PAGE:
At least that's how it felt here late Monday night.
We'd love to be more declarative than that, giving you all of July's news today, but it's not feasible to go much further with the subject of Durant's future at the moment, essentially one month out from the beginning of his first real foray into free agency.
Too much can happen in that span to be any bolder than reiterating what stands as the most likely July scenario for Durant as we dribble into June.
Especially when -- as one source close to the process insisted here after the Thunder's devastating Game 7 defeat in the Western Conference finals -- Durant himself wouldn't be able yet to forecast how his summer on the open market will go.
Even if he wanted to.
Not until he has some time to step away from the glare, establish some distance from the ever-curious masses, truly digest the season that just ended so abruptly and then start digging into his options.
We can, at the very least, review that aforementioned Most Likely Scenario.
As covered in this cyberspace in May, when we detailed the San Antonio Spurs' plan to make a free-agent run at No. 35, most of the league's best-placed observers on the subject continue to see Durant's most probable choice as staying in OKC for the short term. That would mean signing a two-year deal with a player option after Year 1 that allows him to return to free agency in July 2017 ... alongside Russell Westbrook.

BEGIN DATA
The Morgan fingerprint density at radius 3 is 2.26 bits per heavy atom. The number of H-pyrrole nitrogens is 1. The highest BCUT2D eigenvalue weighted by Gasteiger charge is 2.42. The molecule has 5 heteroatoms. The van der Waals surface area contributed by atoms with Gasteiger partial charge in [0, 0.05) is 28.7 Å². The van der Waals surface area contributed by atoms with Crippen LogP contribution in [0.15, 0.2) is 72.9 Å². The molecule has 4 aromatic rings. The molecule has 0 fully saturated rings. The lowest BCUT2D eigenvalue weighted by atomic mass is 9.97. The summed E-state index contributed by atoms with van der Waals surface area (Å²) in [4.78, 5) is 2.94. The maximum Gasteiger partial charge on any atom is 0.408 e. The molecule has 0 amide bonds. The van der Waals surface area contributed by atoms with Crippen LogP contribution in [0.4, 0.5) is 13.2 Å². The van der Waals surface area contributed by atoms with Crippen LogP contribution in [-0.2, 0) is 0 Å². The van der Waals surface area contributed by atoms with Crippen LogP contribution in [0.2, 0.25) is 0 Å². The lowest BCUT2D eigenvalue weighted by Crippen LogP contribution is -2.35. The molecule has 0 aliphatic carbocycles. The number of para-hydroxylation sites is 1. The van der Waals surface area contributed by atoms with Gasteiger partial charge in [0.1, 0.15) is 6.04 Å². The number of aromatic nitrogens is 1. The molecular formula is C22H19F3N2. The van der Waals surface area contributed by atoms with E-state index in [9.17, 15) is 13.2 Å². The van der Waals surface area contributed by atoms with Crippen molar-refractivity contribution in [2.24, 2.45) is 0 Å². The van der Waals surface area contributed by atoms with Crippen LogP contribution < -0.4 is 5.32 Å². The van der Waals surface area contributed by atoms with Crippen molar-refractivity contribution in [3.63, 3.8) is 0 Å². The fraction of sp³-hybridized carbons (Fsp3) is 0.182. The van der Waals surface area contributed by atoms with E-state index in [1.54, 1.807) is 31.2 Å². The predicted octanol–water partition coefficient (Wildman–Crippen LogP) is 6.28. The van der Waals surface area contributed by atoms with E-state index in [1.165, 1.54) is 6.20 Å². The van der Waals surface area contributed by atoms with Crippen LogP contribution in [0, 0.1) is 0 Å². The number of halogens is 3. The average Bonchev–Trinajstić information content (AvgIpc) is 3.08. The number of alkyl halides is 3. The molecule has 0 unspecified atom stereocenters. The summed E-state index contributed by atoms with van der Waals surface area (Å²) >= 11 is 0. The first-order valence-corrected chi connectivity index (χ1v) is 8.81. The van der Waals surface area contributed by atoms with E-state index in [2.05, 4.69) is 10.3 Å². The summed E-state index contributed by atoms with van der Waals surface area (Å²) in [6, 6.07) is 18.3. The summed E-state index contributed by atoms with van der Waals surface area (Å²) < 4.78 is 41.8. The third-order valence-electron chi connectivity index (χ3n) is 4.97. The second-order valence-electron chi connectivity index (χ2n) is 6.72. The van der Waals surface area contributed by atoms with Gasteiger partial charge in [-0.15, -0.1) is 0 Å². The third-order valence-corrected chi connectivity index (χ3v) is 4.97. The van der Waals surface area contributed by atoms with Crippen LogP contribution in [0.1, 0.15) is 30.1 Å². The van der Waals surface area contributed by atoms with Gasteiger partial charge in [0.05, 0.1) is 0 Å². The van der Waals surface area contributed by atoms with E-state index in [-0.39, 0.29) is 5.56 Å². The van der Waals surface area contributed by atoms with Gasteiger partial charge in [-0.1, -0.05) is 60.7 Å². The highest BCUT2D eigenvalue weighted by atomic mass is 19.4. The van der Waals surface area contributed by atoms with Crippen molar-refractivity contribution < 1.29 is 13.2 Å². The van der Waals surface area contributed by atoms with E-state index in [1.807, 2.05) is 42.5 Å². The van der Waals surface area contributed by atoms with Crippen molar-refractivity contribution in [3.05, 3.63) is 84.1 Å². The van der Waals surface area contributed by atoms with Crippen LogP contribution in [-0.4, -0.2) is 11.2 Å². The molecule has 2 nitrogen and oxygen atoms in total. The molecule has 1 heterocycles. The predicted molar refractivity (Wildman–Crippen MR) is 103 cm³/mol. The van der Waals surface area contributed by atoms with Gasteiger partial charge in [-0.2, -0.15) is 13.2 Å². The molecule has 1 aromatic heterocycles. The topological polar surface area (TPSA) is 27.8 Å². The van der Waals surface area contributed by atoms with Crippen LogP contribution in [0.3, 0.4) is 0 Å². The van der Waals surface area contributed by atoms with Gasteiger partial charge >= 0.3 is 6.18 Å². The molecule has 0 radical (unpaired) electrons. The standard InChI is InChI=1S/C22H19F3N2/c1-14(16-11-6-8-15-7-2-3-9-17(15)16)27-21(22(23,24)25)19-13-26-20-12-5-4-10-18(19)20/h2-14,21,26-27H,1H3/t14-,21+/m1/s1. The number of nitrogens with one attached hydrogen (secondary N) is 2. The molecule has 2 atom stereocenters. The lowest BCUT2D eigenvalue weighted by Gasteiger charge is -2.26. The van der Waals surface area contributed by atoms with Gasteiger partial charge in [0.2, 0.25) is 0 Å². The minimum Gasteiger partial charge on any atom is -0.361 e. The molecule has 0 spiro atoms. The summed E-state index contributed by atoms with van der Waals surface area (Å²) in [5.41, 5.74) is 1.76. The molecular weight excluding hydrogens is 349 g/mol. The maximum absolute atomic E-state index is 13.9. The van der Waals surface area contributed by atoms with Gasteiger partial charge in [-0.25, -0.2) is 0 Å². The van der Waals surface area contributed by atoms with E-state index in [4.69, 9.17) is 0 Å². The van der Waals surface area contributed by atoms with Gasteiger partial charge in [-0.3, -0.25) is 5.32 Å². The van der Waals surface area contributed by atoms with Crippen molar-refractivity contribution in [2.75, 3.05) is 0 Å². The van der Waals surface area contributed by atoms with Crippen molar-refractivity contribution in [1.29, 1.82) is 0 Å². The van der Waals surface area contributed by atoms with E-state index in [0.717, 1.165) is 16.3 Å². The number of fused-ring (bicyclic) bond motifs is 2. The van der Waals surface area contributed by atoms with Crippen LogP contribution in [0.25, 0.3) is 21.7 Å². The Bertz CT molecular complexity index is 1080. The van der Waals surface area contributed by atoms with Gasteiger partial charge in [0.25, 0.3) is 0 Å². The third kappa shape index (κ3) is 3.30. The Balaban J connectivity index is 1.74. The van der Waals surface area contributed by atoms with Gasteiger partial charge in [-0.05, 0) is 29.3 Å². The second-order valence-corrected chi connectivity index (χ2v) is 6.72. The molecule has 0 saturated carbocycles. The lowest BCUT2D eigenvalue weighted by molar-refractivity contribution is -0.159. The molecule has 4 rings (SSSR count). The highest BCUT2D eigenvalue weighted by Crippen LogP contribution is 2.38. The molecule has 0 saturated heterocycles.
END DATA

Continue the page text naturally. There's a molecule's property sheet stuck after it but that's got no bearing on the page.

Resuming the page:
Get used to that idea until the hard evidence at our disposal forces a revision.
By going that route, Durant would give himself at least one more shot to bring a championship to a city, state and franchise he loves -- "[He] wants to win in Oklahoma as bad as anybody," Durant's agent, Rich Kleiman, told Marc Spears of The Undefeated -- while preserving his own flexibility to move on should Westbrook decide he wants to go elsewhere when it's his turn in a year.
Going short term this summer would not only keep the pressure on the Thunder to keep upgrading their roster to Durant's satisfaction, but also set up KD and Russ to potentially share simultaneous exits to new locales in 13 months' time if they so choose, presumably easing the emotional toll (and resulting heat) for both in the process.
The financial particulars, meanwhile, only make it a wiser course of action. Were Durant to be a free agent again in July 2017, coming off his 10th season, he'd be eligible for a projected starting annual salary in excess of $35 million -- compared to a projected $25.9 million this summer -- because of service time and the looming mammoth salary-cap spike into the $100 million stratosphere that will take hold for the 2017-18 season.
To spell out that difference further: If he plays next season on a short-term deal, Durant would be eligible for a five-year max deal with Oklahoma City in July 2017 that would potentially top $200 million, or a four-year max with another team in the $150 million range.
If Durant simply signed a five-year max deal this summer with the Thunder, it would be valued at an estimated $150 million.
There's a lot for Durant's many hopeful suitors to overcome.
Doesn't mean they won't try, of course.
Wizards, Celtics, Heat, Knicks, Lakers, Clippers, Rockets, Spurs and, yes, Warriors ... that's merely where the list of teams known to be actively seeking the chance to court KD face-to-face stands. Aggressive teams like the Raptors and Blazers will presumably try their luck too. And there will surely be others we don't see yet.